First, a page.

I’ve written in depth about my experience with losing my breastmilk when Karissa was young. Because of this, she used a pacifier as a soothing mechanism frequently for a few months while we adjusted to the situation. I was bound and determined not to use pacifiers in our lives, but let’s be honest, sometimes life doesn’t care about our plans.

It only seemed natural to make sure that Madilyn had a pacifier that she liked, just in case. We settled on this cute moose pacifier  pretty quickly, and she loved it! Neither of my kids used pacifiers for long, maybe 2-4 months, but Madi still carried it around as a dear toy and chewing device for a long time. Worth every cent.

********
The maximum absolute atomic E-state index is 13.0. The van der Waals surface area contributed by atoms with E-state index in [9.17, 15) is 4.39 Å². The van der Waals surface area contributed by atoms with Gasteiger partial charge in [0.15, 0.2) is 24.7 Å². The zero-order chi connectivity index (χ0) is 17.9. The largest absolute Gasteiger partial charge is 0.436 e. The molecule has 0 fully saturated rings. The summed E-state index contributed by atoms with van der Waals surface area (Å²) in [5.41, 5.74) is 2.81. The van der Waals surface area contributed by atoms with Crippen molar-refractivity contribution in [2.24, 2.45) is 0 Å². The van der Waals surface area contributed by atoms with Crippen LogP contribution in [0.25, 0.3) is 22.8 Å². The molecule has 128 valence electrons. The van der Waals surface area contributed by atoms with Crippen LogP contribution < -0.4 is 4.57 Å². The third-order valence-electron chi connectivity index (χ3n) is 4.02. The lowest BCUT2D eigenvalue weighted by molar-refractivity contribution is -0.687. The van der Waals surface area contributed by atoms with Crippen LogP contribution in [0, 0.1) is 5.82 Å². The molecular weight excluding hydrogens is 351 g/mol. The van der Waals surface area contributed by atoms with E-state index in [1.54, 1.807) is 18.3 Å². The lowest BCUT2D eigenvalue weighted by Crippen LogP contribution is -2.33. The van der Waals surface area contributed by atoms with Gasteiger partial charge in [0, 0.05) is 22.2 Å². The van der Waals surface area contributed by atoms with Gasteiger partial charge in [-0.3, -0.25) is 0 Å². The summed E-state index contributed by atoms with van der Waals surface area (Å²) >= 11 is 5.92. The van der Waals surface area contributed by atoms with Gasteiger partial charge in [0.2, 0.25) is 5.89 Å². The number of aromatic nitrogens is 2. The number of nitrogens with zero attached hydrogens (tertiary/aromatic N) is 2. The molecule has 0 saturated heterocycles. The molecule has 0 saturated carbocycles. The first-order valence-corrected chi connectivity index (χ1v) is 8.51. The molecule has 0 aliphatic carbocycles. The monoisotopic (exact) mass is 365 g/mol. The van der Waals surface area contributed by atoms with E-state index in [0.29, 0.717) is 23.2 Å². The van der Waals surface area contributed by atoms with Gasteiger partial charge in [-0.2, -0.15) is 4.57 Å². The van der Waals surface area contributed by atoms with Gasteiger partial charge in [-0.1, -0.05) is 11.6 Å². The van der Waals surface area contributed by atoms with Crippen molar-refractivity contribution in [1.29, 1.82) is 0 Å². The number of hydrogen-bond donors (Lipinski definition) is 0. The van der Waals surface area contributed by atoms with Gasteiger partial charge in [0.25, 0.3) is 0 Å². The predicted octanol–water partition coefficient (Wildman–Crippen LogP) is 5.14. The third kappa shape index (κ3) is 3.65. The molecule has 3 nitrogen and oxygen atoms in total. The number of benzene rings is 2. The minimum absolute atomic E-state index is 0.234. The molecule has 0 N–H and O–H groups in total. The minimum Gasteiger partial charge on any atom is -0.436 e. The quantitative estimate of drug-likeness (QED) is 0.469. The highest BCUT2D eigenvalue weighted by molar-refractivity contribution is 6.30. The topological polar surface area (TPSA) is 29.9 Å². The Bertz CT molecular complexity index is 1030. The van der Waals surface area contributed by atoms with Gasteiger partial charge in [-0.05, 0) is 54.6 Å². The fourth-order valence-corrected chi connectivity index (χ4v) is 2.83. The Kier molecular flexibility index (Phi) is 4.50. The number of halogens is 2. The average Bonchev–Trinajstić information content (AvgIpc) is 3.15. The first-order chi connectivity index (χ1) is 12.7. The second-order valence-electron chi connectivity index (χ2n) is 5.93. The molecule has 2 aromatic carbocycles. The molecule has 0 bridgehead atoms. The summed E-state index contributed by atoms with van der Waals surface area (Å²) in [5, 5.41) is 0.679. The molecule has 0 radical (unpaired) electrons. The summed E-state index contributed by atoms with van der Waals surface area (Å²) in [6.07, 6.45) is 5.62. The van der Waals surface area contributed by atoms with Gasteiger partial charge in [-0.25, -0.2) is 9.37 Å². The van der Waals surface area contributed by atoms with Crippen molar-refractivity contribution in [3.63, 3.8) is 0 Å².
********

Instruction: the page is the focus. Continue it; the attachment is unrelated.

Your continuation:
3. Books

We have a million books in our house. We have so many, in fact, that recently I made some cardboard bookshelves to try and keep them from being thrown across the floor every day. Which didn’t work, by the way–now the kids just take pleasure in removing them from the shelves to peruse and then toss on the floor. Argh.

Anyway, books are a great way to get a child interested in learning! I try really hard to read to the girls every day, and when I’m just not feeling it thankfully their dad steps in and handles things.

Some of our family favorites include: Little Yellow Bee, the Gruffalo, Blue Hat Green Hat, Dinosaur Dance (most Sandra Boynton), Hand Hand Fingers Thumb, Mr. Paint Pig, Karen Katz lift the flaps, If You Give A Mouse A Cookie

4. Baby Carrier/Sling

Hands down the number one most used item in my day to day life every day for the last (almost) three years is a ring sling. A family member gifted me a wonderful¬†Maya wrap¬†for Karissa’s baby shower and I was instantly in love. I actually ended up buying a second one, a lightweight summer sling, and a water sling.